Iowa

CSG Midwest
In a session year shortened due to the COVID-19 pandemic, the Iowa Legislature still managed to pass significant bipartisan legislation impacting livestock and food production. Most notably, SF 2413 (signed by Gov. Kim Reynolds in June) addresses what Sen. Ken Rozenboom says are “the most critical issues facing the livestock industry in Iowa today: foreign animal diseases and protection of food production facilities.”
Under this measure, he says, the Iowa Department of Agriculture and Land Stewardship now has a more clearly defined process for how to respond to a foreign animal disease. The state agency had participated in a U.S. Department of Agriculture mock drill earlier and found some weaknesses in its ability to respond to outbreaks of such diseases as African swine fever or avian influenzas.
Iowa’s statutory language has now been broadened by replacing the word “livestock” with the word “animals,” thus allowing the department to segregate, treat or dispose of diseased animals, including those that may be abandoned by their owners.

CSG Midwest
Eight minutes and 46 seconds. That’s how long Minneapolis police officer Derek Chauvin kneeled on George Floyd’s neck while three other officers stood by and watched as Floyd died.
Twenty rounds. That’s how many shots were fired by three Louisville, Ky., police officers into the home of Breonna Taylor as they executed a no-knock search warrant, killing her as she slept.
Twelve years old. That’s how old Tamir Rice was when he was shot and killed by a Cleveland police officer while holding a pellet gun in a public park.
This list can go on and on.
According to The Washington Post, 5,424 people have been shot and killed by police since Jan. 1, 2015. (See sidebar for state-by-state data for the Midwest.) African Americans make up 24 percent of those shot and killed by police; in 353 of these 1,298 incidents, the individual possessed neither a gun nor a knife. (African Americans make up 13.4 percent of the U.S. population.) 
CSG Midwest
An ESOP is a type of tax-qualified retirement plan, one that states such as Iowa have identified as a tool for helping retain businesses when owners decide to sell some or all of their interests in a company.
Here is how an ESOP generally works: A privately held company contributes its stock, or money to buy its stock, to a retirement plan for employees. Each worker participating in the plan has his or her own account, and an ESOP trust is created to hold these shares of company stock. ESOPs can be a mechanism for allowing partial or full ownership of a privately held company to be transferred to employees (when the owner retires, for example). In contrast, the sale of a business to an outside entity increases the risk of lost jobs.
According to the National Center for Employee Ownership, other potential benefits of ESOPs include improving retirement security, reducing a company’s tax burden, bolstering worker morale, and giving employees a voice in management. Since the passage of legislation in 2012 (HF 2465), Iowa has provided a tax incentive to encourage the sale of in-state businesses to employees: Owners get a 50 percent deduction from income taxes on any net gains from the sale; the transaction must result in the employees (via the ESOP) owning at least 30 percent of the company. Iowa also reimburses 50 percent of the costs for businesses that conduct studies on the feasibility of setting up an ESOP.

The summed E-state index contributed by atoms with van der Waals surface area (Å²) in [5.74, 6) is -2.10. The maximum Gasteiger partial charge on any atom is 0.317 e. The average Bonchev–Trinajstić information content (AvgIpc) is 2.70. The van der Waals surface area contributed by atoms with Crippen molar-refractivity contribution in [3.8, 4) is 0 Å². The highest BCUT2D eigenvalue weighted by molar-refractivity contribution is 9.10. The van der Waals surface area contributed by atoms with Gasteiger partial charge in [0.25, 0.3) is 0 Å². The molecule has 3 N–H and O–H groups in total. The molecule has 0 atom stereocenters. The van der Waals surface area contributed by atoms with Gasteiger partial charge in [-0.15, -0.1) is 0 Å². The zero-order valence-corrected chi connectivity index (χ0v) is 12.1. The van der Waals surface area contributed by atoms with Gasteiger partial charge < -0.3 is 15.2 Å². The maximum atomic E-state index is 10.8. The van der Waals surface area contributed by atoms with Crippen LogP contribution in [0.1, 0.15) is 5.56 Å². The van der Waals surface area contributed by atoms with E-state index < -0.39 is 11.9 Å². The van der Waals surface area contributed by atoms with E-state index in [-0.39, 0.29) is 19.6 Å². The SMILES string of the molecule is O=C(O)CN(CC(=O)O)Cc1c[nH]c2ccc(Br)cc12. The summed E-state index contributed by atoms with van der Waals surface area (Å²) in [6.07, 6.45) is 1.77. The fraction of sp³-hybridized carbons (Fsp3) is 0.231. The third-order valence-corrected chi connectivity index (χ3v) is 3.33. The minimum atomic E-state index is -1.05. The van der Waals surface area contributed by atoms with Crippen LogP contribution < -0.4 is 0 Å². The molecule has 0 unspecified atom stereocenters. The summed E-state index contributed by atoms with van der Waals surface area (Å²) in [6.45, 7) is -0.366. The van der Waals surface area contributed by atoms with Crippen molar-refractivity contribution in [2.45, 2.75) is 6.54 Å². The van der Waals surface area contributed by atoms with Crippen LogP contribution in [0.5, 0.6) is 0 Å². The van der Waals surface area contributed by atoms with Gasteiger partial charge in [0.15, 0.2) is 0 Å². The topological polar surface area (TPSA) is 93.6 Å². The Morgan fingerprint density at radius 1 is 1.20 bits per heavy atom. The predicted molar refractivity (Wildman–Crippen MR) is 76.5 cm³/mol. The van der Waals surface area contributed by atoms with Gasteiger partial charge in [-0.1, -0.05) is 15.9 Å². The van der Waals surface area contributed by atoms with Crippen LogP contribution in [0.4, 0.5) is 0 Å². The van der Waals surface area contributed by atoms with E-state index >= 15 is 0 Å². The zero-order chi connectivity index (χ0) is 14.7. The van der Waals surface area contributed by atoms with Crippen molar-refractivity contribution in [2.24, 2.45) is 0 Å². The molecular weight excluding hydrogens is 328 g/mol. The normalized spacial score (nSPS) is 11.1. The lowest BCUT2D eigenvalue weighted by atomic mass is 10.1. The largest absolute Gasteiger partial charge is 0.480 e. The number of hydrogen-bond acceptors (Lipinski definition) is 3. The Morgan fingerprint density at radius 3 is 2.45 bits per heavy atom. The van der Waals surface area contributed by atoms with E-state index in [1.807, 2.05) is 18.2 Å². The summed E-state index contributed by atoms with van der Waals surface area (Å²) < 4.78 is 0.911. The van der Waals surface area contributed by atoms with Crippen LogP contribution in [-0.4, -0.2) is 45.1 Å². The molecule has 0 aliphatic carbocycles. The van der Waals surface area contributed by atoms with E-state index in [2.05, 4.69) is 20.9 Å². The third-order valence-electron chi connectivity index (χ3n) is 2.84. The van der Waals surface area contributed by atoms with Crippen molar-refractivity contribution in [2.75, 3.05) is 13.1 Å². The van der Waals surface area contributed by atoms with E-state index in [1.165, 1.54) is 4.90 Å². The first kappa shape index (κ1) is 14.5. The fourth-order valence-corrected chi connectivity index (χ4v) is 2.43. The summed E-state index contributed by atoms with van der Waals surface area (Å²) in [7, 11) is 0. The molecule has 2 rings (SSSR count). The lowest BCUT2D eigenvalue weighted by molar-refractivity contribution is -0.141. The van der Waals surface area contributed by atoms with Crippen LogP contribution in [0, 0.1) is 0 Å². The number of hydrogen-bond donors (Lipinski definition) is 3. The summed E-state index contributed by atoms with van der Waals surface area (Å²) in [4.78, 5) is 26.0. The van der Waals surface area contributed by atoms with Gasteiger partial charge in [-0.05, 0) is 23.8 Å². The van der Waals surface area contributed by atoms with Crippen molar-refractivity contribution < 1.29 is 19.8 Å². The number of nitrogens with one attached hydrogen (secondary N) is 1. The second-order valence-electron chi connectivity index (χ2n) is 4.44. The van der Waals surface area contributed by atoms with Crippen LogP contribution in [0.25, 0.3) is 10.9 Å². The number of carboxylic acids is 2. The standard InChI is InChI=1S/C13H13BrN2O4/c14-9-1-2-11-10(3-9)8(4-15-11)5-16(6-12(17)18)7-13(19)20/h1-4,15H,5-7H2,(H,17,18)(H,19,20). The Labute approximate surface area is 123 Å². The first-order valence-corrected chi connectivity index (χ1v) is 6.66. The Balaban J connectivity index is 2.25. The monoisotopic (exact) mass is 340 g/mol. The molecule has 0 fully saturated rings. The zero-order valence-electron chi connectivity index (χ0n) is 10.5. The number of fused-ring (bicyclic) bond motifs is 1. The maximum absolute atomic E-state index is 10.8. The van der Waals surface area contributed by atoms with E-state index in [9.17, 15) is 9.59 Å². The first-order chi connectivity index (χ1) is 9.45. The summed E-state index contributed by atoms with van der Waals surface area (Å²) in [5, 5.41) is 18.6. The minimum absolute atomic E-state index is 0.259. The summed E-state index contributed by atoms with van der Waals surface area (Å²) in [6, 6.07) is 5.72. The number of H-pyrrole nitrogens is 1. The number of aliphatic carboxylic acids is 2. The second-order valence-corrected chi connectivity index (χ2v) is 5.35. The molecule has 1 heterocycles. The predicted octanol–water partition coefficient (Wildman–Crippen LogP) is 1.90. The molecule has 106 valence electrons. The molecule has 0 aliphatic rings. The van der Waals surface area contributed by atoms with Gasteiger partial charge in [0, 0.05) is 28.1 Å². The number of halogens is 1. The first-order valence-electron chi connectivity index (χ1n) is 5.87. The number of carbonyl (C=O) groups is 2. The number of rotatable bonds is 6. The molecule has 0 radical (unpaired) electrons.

CSG Midwest
Amid widespread protests and calls for change in response to the May 25 killing of George Floyd by police in Minneapolis, the push for state-level legislative reforms has intensified. Here is a look at some of the bills and policy proposals in three Midwestern states: Minnesota, Michigan and Iowa.
CSG Midwest
In the weeks leading up to Nov. 3, Illinois will be preparing for a general election expected to be like none other in the state’s history. That date will be a state holiday, in part to help secure alternative polling sites as some locations become unavailable due to pandemic-related health concerns. On Election Day, individuals as young as age 16 will be poll workers, and election officials will have the authority to administer curbside voting.
And perhaps most noteworthy of all, the state is likely to have a huge jump in the number of people who vote by mail. Every person who has voted over the past two years will receive a mailing to make them aware of this option, and then will receive an absentee-ballot application.
All of those changes are the result of SB 1863, legislation passed earlier this year to help authorities in Illinois conduct an election in the midst of a public health crisis, the COVID-19 pandemic. “The law is for one year only, and that gave people more comfort in knowing that it was a one-time change,” says Illinois Sen. Julie Morrison, who helped lead legislative efforts on SB 1863.
Across the Midwest, big changes already have occurred in 2020, the result of primaries being held when people were being told to socially distance, avoid crowds and stay home whenever possible.

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